I am continually surprised how often reps shoot themselves in the foot on deals. Now, don’t get me wrong… the highly skilled ones don’t have this problems, it’s the reps that don’t understand that there is a connection between their skills (and building those skills) and their outcomes.
The connection between skill building and outcomes draws light on the idea that the more you learn and build skills the less you will shoot yourself. The other observation is that this lack of skill building cuts across experience, type of sale and cultures. On many occasions I have heard a rep explain that their sale is too different and complex for sale training. This folks is code for I would rather not put the effort into learning or I am afraid you will make me change what I do.
In the spirit of skill building and starting with something simple, how about a few words that strike fear into deals that you should stop?
- Work-A-Round – let’s face it folks, if you are unable to do it just tell the customer and be honest about it. The amount of respect you get from the client will enable you to continue the conversation. I have even found that with this level of honesty, and if the feature is a “deal breaker” the client will still try as hard as possible to work with you.
- Free – Nothing is free. I know I am sounding like a cynical old man, but that’s what a client will think. If you are charging anything at all for your offering… it’s not free. Now a feature or a service can be included, but it’s not free.
- Win-Win – Be careful with this one. Especially with accounting and finance people. The idea of winning and achieving can strike a negative cord with professionals that are risk adverse.
- Customization – This is code for additional expense. If, just like the first point, your offering doesn’t do what the client needs, it is important for them to know this. If your business is built on customization then it’s part of the offering, but bringing up the word as an answer will strike fear, and bring it up too much will have the client wonder what really works.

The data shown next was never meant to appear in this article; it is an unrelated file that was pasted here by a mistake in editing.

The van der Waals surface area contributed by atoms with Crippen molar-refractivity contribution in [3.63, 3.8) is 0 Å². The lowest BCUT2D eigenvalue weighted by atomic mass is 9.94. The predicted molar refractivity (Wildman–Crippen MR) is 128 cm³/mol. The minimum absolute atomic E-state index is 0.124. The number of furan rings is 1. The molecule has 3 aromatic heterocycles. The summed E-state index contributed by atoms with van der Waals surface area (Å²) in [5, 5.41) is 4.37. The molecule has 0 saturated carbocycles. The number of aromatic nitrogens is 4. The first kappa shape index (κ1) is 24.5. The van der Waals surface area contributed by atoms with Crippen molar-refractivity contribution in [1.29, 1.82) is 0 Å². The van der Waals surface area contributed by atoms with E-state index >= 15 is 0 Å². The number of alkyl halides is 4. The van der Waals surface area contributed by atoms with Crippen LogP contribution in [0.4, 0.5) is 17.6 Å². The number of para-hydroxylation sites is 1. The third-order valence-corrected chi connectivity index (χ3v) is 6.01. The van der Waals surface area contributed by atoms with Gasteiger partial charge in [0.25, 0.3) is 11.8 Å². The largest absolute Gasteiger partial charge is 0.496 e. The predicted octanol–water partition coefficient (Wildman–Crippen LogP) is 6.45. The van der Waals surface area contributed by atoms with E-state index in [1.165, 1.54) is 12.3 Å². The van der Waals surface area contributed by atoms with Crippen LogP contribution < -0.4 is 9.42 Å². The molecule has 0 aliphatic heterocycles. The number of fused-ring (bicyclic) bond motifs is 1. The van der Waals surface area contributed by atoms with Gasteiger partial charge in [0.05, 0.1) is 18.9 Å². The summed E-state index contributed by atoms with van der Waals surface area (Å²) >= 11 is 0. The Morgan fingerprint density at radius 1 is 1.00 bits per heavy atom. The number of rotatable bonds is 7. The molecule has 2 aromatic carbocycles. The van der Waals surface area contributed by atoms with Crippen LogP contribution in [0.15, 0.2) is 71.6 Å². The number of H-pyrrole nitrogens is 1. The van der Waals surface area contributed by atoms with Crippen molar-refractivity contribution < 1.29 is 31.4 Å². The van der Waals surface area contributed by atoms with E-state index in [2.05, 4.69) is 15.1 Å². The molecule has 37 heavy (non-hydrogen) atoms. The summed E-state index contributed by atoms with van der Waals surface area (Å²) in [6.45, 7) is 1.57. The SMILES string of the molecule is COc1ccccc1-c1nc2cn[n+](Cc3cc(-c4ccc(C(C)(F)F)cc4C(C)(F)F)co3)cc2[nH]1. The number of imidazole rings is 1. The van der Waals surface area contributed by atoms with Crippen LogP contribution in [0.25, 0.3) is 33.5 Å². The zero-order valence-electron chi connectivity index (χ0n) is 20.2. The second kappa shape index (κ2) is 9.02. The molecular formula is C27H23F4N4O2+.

- 100% – People are generally wary of absolutes. I coach people that they should never solve a complex problem with a simple answer. The idea of 100% unless it’s wrapped around a guarantee can put you in the situation of absolutes.
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About The Author:
Christopher Elmore has written 8 books, countless articles, lectures at UNC – Charlotte and travels around the country speaking on the topics of startup success, sales, presentation skills, change, entrepreneurship, accounts payable and payment automation. Having deep startup and entrepreneurial experience, Christopher was one of the six people that started AvidXchange in 2000 and continues to work in the business today. If you hire Christopher to speak or teach at your company or event… you won’t be sorry! Request a media kit or contact us for more information